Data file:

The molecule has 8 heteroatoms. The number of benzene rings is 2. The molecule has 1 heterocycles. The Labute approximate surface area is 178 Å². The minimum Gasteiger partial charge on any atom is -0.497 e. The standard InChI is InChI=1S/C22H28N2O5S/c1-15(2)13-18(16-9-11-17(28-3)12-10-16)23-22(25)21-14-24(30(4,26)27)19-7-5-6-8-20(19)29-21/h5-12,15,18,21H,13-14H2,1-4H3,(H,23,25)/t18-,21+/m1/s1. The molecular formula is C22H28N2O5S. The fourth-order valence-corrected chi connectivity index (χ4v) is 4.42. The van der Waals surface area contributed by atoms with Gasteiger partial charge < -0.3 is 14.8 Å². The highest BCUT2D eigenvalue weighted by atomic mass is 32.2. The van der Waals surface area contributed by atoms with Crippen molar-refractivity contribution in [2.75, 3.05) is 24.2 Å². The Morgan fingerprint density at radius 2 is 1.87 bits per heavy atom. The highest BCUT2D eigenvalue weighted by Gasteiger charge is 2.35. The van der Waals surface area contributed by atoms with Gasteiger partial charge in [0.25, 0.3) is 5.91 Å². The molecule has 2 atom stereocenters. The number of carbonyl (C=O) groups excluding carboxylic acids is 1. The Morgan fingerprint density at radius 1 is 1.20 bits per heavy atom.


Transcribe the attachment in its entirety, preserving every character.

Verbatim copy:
The molecule has 8 heteroatoms. The number of benzene rings is 2. The molecule has 1 heterocycles. The Labute approximate surface area is 178 Å². The minimum Gasteiger partial charge on any atom is -0.497 e. The standard InChI is InChI=1S/C22H28N2O5S/c1-15(2)13-18(16-9-11-17(28-3)12-10-16)23-22(25)21-14-24(30(4,26)27)19-7-5-6-8-20(19)29-21/h5-12,15,18,21H,13-14H2,1-4H3,(H,23,25)/t18-,21+/m1/s1. The molecular formula is C22H28N2O5S. The fourth-order valence-corrected chi connectivity index (χ4v) is 4.42. The van der Waals surface area contributed by atoms with Gasteiger partial charge < -0.3 is 14.8 Å². The highest BCUT2D eigenvalue weighted by atomic mass is 32.2. The van der Waals surface area contributed by atoms with Crippen molar-refractivity contribution in [2.75, 3.05) is 24.2 Å². The Morgan fingerprint density at radius 2 is 1.87 bits per heavy atom. The highest BCUT2D eigenvalue weighted by Gasteiger charge is 2.35. The van der Waals surface area contributed by atoms with Gasteiger partial charge in [0.25, 0.3) is 5.91 Å². The molecule has 2 atom stereocenters. The number of carbonyl (C=O) groups excluding carboxylic acids is 1. The Morgan fingerprint density at radius 1 is 1.20 bits per heavy atom.